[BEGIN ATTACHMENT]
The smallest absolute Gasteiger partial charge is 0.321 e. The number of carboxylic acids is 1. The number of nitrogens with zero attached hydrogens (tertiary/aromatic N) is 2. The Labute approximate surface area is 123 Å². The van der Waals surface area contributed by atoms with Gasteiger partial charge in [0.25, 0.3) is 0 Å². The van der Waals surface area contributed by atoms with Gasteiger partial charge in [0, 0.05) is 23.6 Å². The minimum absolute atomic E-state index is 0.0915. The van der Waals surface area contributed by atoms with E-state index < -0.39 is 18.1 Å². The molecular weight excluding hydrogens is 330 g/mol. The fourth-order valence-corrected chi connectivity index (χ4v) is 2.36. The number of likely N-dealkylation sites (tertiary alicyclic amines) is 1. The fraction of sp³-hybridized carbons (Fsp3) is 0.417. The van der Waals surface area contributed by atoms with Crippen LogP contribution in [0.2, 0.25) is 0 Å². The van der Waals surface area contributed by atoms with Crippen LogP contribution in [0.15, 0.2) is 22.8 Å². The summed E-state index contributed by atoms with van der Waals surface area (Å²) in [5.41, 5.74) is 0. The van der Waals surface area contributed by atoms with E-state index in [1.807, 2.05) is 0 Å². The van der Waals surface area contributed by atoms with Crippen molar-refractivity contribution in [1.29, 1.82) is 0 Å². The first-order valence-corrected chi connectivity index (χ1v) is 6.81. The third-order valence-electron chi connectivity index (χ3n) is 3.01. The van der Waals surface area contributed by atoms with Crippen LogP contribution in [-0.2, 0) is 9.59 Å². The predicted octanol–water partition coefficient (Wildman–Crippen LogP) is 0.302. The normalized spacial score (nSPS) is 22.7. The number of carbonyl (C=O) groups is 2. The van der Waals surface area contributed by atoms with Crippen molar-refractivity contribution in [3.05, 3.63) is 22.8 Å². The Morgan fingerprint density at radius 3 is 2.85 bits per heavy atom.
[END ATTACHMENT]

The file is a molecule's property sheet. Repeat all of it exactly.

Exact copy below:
The smallest absolute Gasteiger partial charge is 0.321 e. The number of carboxylic acids is 1. The number of nitrogens with zero attached hydrogens (tertiary/aromatic N) is 2. The Labute approximate surface area is 123 Å². The van der Waals surface area contributed by atoms with Gasteiger partial charge in [0.25, 0.3) is 0 Å². The van der Waals surface area contributed by atoms with Gasteiger partial charge in [0, 0.05) is 23.6 Å². The minimum absolute atomic E-state index is 0.0915. The van der Waals surface area contributed by atoms with E-state index < -0.39 is 18.1 Å². The molecular weight excluding hydrogens is 330 g/mol. The fourth-order valence-corrected chi connectivity index (χ4v) is 2.36. The number of likely N-dealkylation sites (tertiary alicyclic amines) is 1. The fraction of sp³-hybridized carbons (Fsp3) is 0.417. The van der Waals surface area contributed by atoms with Crippen LogP contribution in [0.2, 0.25) is 0 Å². The van der Waals surface area contributed by atoms with Crippen LogP contribution in [0.15, 0.2) is 22.8 Å². The summed E-state index contributed by atoms with van der Waals surface area (Å²) in [5.41, 5.74) is 0. The van der Waals surface area contributed by atoms with E-state index in [1.807, 2.05) is 0 Å². The van der Waals surface area contributed by atoms with Crippen molar-refractivity contribution in [1.29, 1.82) is 0 Å². The first-order valence-corrected chi connectivity index (χ1v) is 6.81. The third-order valence-electron chi connectivity index (χ3n) is 3.01. The van der Waals surface area contributed by atoms with Crippen LogP contribution in [-0.2, 0) is 9.59 Å². The predicted octanol–water partition coefficient (Wildman–Crippen LogP) is 0.302. The normalized spacial score (nSPS) is 22.7. The number of carbonyl (C=O) groups is 2. The van der Waals surface area contributed by atoms with Crippen molar-refractivity contribution in [3.05, 3.63) is 22.8 Å². The Morgan fingerprint density at radius 3 is 2.85 bits per heavy atom.